What is Asperger Syndrome?

Asperger Syndrome (AS) is a neurobiological disorder that impairs social interaction and communication. Those affected are usually normal to above average in intelligence. They have a tendency to become very interested and preoccupied with a particular subject such as computers, video games, maps, animals, sports teams, and trains. Some individuals with AS exhibit fine and/or gross motor skills problems and appear clumsy. Undiagnosed children with AS are often mistakenly viewed as behaviorally or emotionally disturbed because they cannot appropriately control their anger or impulses. They may behave in an eccentric manner, are loners, and are frequently teased, bullied or viewed as odd or “nerdy” by their peers.

Individuals diagnosed with AS may have problems making and keeping friends. They want to interact but don't understand the complex "social rules" of communication most people know instinctively. Some of the social skills they may have difficulty with are eye contact, body language, staying on topic, changing topic, when to start/stop talking, empathy and tact. For example, they may use large words (sometimes incorrectly) and talk about their interest(s) to anyone for long periods of time, not aware they are monopolizing the conversation and the listener may be uninterested. Or, if asked a question, they may give too much information. Their speaking voice may sound odd, "robotic" or monotone, as if they are reading from a book.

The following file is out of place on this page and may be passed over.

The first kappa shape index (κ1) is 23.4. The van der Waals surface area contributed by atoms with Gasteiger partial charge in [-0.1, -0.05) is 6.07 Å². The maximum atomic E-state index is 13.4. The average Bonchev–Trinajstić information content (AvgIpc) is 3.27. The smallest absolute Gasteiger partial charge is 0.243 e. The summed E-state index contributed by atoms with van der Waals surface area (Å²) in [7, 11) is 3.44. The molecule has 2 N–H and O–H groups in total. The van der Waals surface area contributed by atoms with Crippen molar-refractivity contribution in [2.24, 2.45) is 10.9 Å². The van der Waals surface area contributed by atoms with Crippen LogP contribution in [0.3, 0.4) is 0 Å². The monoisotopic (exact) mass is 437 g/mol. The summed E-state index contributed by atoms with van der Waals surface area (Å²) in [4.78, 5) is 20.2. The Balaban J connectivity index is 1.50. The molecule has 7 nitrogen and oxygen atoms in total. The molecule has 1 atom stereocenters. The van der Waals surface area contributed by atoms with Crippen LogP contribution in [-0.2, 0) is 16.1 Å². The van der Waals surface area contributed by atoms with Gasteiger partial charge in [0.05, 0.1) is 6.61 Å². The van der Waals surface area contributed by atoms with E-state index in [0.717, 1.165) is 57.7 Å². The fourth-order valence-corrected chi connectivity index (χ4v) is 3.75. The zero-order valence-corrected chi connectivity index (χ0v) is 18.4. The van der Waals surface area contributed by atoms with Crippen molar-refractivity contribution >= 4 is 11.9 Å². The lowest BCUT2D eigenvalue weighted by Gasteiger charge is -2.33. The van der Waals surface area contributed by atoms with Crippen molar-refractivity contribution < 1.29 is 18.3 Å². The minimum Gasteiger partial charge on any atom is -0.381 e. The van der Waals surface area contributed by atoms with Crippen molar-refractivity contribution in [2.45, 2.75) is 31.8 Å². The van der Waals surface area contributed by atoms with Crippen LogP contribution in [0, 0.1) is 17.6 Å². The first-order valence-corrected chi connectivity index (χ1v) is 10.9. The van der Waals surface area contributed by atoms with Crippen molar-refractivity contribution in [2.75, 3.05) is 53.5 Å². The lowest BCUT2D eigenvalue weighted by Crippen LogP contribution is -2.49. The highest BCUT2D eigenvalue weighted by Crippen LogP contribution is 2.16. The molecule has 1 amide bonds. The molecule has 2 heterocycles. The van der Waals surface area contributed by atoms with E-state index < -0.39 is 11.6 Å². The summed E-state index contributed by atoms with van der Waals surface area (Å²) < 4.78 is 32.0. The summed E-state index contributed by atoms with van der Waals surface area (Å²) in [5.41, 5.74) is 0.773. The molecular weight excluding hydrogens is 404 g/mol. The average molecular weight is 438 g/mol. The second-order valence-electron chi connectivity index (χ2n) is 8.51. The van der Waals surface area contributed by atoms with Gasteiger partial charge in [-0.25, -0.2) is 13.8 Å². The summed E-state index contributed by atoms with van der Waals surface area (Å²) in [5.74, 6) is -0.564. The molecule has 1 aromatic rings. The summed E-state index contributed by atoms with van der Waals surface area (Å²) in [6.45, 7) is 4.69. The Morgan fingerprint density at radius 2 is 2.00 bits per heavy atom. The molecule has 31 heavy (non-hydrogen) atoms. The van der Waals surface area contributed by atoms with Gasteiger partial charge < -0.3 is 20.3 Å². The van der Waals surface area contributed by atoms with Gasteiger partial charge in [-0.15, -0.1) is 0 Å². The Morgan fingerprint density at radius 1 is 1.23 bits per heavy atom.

Anxiety, fear of the unknown, and the need to have a predictable environment may cause inflexibility in their everyday lives. Transitioning from one activity or location to another can be stressful and disrupt the lives of those around them. Many prefer structure and routine and need to know what to expect ahead of time. Many may experience sensory sensitivity to certain clothing, lights, smells, sounds, and movement. Touching and hugging from other people may not be comfortable, especially when it's spontaneous. Therapies may include teaching pragmatic and social language skills, behavior modification including emotional regulation occupational therapy and sensory integration. Underlying issues requiring treatment may include executive dysfunction, concentration, impulsivity, aggression, obsessive/compulsive behaviors and depression.

“It's important to remember that the person with AS perceives the world very differently. Therefore, many behaviors that seem odd or unusual are due to those neurological differences and not the result of intentional rudeness or bad behavior, and most certainly not the result of 'improper parenting'.”

From OASIS website, http://www.aspergersyndrome.org